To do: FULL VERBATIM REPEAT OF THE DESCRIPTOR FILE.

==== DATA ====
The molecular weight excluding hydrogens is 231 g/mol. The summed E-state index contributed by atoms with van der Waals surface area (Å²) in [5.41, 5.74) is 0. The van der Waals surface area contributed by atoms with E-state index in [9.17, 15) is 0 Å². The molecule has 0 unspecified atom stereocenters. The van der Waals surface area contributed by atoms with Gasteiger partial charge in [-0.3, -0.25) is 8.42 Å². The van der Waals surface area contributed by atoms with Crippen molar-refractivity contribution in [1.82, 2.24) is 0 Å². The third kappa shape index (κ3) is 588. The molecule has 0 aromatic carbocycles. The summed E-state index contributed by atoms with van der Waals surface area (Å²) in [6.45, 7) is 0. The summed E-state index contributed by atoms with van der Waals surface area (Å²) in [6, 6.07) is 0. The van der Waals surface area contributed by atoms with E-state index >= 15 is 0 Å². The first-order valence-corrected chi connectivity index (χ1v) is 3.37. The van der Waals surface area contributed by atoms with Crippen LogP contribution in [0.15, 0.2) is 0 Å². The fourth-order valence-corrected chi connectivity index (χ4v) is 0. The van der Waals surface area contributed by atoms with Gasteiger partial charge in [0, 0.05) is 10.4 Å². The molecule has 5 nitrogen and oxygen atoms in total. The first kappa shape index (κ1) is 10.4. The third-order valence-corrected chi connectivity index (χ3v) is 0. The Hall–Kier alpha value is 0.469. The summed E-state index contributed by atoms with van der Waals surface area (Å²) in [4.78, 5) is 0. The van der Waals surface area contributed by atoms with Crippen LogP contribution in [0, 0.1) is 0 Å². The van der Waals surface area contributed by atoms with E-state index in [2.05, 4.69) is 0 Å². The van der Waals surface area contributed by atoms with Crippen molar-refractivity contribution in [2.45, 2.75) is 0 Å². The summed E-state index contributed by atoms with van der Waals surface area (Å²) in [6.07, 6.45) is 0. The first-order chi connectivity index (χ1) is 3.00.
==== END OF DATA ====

The molecular weight excluding hydrogens is 231 g/mol. The summed E-state index contributed by atoms with van der Waals surface area (Å²) in [5.41, 5.74) is 0. The van der Waals surface area contributed by atoms with E-state index in [9.17, 15) is 0 Å². The molecule has 0 unspecified atom stereocenters. The van der Waals surface area contributed by atoms with Gasteiger partial charge in [-0.3, -0.25) is 8.42 Å². The van der Waals surface area contributed by atoms with Crippen molar-refractivity contribution in [1.82, 2.24) is 0 Å². The third kappa shape index (κ3) is 588. The molecule has 0 aromatic carbocycles. The summed E-state index contributed by atoms with van der Waals surface area (Å²) in [6.45, 7) is 0. The summed E-state index contributed by atoms with van der Waals surface area (Å²) in [6, 6.07) is 0. The van der Waals surface area contributed by atoms with E-state index >= 15 is 0 Å². The first-order valence-corrected chi connectivity index (χ1v) is 3.37. The van der Waals surface area contributed by atoms with Crippen LogP contribution in [0.15, 0.2) is 0 Å². The fourth-order valence-corrected chi connectivity index (χ4v) is 0. The van der Waals surface area contributed by atoms with Gasteiger partial charge in [0, 0.05) is 10.4 Å². The molecule has 5 nitrogen and oxygen atoms in total. The first kappa shape index (κ1) is 10.4. The third-order valence-corrected chi connectivity index (χ3v) is 0. The Hall–Kier alpha value is 0.469. The summed E-state index contributed by atoms with van der Waals surface area (Å²) in [4.78, 5) is 0. The van der Waals surface area contributed by atoms with Crippen LogP contribution in [0, 0.1) is 0 Å². The van der Waals surface area contributed by atoms with E-state index in [2.05, 4.69) is 0 Å². The van der Waals surface area contributed by atoms with Crippen molar-refractivity contribution in [2.45, 2.75) is 0 Å². The summed E-state index contributed by atoms with van der Waals surface area (Å²) in [6.07, 6.45) is 0. The first-order chi connectivity index (χ1) is 3.00.